If you’re an Arabic-speaking Catholic living in a Muslim country and you want to say your prayers, Father Paolo Padrini is your man.
A parish priest based in Piedmont, Italy, who cut his technological chops as the admin of a papal photo-sharing website, Padrini is the mind behind iBreviary: an app that allows priests and believers to read their set of daily prayers right on the screens of their smartphones. (Apparently, every good Catholic should say four prayers every day, and the fact that I had to google it speaks volumes about my supposedly Catholic upbringing.)
The devotional app has been available in various languages for some time already. Now Padrini wants to take on the thorny issue of freedom of religion in Islamic states, and has launched an Arabic version. In Padrini’s view, his app will help Christians get around laws that forbid the sale of non-Muslim religious texts in some parts of the Islamic world, such as Saudi Arabia.
I managed to get hold of Father Padrini on Skype, and asked him about his projects. I found myself talking to a new breed of 2.0 priest, a textbook incarnation of the digital-savvy idea of the Church that Pope Francis is trying to mold.
Motherboard: First of all, how did you come up with the idea of creating an app for praying?
Paolo Padrini: It happened when I bought my first iPhone, in 2008. I realised that it would change the way in which we communicated, because it was more than a device; it was an environment full of life. Then I heard Apple’s slogan, “There’s an app for that,” and I thought, “There should be an app also for praying.” If everything I need is in my smartphone, then prayers should be there too. That’s how iBreviary was born.
And now you’ve decided to launch the Arabic version of it. Why?
There are many reasons for that. First of all, I want to cater to Arabic-speaking Catholics, who can’t read their religious texts because, in some Arab countries, the sale of Christian books is forbidden. That means that you can’t find an Arabic version of a Catholic breviary in places such as Saudi Arabia.
So, if I stepped into Saudi Arabia with an Arabic breviary, what would happen to me?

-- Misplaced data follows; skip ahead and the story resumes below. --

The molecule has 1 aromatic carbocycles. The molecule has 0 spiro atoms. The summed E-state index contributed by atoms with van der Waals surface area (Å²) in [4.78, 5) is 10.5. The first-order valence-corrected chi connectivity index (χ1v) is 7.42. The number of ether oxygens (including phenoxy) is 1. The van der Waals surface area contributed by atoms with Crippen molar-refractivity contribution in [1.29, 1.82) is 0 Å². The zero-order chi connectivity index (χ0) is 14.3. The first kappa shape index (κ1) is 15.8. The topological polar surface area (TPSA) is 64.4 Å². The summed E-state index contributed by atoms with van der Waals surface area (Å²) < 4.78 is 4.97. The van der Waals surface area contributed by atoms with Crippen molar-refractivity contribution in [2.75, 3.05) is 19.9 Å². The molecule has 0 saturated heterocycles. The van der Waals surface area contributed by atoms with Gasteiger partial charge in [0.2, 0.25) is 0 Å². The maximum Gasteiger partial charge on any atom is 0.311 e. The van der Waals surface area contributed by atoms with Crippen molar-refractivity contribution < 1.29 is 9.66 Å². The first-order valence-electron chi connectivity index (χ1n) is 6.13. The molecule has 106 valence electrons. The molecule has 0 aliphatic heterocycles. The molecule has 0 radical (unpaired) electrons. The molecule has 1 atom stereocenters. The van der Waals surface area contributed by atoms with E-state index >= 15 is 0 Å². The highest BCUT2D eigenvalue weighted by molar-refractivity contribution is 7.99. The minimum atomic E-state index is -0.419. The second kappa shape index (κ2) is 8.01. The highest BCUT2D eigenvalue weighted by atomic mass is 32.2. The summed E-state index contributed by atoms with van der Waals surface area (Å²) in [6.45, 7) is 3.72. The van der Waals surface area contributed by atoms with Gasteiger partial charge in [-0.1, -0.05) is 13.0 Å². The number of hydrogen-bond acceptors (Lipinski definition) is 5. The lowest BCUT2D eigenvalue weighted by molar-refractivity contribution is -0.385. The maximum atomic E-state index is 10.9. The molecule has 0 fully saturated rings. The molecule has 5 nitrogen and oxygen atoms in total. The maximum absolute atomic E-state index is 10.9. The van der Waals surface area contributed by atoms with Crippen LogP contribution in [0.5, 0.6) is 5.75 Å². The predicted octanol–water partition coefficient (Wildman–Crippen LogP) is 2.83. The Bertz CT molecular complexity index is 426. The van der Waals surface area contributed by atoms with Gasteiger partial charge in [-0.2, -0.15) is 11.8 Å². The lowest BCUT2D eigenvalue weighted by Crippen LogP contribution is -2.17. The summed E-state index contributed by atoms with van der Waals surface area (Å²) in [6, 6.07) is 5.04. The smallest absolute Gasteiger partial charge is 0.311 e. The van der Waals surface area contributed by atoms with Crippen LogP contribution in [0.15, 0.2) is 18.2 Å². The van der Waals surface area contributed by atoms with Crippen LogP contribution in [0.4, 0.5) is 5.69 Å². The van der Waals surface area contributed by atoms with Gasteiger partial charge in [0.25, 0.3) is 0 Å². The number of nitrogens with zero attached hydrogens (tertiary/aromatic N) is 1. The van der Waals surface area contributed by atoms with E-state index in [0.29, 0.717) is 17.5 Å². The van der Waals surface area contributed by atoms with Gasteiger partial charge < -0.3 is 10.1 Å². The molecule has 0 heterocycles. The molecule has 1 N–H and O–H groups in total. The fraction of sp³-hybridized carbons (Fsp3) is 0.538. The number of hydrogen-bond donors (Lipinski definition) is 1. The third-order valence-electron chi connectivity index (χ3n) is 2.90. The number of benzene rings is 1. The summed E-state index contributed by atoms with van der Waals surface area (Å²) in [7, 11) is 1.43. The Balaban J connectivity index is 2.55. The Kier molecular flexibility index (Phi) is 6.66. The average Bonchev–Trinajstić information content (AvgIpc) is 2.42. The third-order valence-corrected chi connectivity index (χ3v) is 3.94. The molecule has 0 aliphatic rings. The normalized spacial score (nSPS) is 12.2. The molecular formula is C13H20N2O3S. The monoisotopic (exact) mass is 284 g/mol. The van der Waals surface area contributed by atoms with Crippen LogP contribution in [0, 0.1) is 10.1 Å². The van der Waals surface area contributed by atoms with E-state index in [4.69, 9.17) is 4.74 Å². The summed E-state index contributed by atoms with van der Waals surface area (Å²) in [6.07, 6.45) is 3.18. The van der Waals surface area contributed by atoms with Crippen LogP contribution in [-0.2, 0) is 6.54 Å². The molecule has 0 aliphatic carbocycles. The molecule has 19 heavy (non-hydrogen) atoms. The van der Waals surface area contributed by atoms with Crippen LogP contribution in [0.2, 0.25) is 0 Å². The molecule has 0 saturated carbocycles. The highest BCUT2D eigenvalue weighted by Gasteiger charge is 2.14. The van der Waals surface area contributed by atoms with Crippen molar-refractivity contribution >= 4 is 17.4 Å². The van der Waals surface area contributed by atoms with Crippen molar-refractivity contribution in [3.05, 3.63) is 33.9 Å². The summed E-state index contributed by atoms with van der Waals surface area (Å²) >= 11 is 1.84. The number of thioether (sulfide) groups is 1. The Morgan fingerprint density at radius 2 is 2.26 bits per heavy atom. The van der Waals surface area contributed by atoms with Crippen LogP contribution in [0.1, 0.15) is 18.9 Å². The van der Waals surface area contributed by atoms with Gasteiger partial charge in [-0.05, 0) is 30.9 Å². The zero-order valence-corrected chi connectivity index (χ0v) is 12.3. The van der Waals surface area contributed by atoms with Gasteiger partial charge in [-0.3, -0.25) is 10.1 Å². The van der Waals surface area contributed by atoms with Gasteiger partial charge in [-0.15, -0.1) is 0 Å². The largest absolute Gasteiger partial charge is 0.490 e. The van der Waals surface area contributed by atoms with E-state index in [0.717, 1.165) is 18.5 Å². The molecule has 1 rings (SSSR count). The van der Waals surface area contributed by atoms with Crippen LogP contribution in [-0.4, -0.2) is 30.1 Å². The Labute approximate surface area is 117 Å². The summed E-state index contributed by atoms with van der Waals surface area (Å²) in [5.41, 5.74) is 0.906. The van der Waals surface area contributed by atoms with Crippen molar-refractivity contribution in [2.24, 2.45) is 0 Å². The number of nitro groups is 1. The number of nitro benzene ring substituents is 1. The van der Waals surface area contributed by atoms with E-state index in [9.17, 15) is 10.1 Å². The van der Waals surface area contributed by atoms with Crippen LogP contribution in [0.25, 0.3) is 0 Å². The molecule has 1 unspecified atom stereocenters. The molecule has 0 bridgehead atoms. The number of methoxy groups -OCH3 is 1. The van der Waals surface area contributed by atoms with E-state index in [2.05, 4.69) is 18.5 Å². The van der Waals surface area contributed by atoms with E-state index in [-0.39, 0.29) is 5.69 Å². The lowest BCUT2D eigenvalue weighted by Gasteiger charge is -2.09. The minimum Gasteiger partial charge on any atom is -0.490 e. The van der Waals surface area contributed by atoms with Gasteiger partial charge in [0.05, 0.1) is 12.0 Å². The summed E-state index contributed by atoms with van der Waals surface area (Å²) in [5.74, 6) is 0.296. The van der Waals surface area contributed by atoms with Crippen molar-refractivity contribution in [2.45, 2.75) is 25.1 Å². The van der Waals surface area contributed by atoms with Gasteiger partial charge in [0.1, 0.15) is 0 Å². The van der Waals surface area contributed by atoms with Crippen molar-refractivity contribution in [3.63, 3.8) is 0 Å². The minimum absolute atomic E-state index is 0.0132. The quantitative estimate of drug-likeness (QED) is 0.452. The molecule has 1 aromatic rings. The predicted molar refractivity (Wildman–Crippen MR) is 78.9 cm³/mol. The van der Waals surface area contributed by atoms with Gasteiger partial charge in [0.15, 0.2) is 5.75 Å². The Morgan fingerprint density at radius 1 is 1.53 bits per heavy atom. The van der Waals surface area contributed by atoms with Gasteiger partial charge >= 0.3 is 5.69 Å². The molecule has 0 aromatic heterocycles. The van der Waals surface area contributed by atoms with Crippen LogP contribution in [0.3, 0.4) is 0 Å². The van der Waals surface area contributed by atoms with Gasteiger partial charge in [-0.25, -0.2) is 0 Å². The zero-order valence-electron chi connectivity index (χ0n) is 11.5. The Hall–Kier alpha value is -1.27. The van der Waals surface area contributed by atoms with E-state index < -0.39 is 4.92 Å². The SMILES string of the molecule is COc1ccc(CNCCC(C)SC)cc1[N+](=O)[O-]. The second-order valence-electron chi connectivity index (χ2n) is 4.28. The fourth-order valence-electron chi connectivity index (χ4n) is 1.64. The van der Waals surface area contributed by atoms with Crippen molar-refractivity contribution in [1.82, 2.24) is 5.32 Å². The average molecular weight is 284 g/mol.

As far as I’ve understood, there are laws punishing the owners of non-Muslim religious items, but they aren’t always enforced strictly. In general, there is a sort of “don’t ask, don’t tell” policy in place in these countries: Christians should keep a low profile to stay safe.
That’s what prompted me to offer Arab Catholics—which are many more than we westerners would think—the possibility to pray on their smartphones. I want to allow them to pray in their own language, to rid them of the idea that their very language and their culture are hostile to their faith. When I can’t pray in my own language, it’s like if my religion was raped by my culture. I also hope that my app might open a door for religious freedom and be a first step on the path to peace and coexistence.
But do people living in the most problematic areas have access to smartphones at all? I’m thinking for example about African countries like Sudan, or Somalia.
I think so. Internet connectivity is actually booming in some African and Asian countries and, what’s more important, these areas are teeming with mobile devices much more than with desktops or laptops.
Is there a risk that your app could backfire? What if hostile governments decided to use internet surveillance to track down the app’s users?
On the Saudi version of the App Store it has been possible to buy a Bible app for years, so I don’t think that they are actually going to pursue all the people who download iBreviary. I mean, it’s technically possible that a surveillance state finds out who is using my app, but right now it doesn’t look like they are willing to do so.
Have you thought about releasing a Chinese version of your app too?
It’ll be our next step, but I’m quite worried about it. China is quite well-versed in censorship, so we’re likely bound for many more troubles with that.
On a different note, I am perplexed by the very concept of praying app. Isn’t it disruptive of the very idea of the Church as a community?
I don’t think so. First of all, the app is often used by communities: more and more, priests download the app to celebrate the Mass, reading from their iPads. Then, when I pray, I am never alone. I mean, even if I’m physically alone, I am connecting spiritually with the rest of the Catholic community. It’s like if my smartphone contained the whole Church, all the people praying like me.
Your praying app has about 3,000 downloads per week. Do you think that the relationship between the Catholic Church and the internet is improving?
I think that the Church has started to use the internet and social media quite recently, but, when it started, it managed to make a unique use of them. Just think about Pope Francis: He doesn’t just tweet, he’s a tweet himself; he knows how to reach people’s hearts with few words. But yes, in general, today it’s quite easy to meet a smart-priest.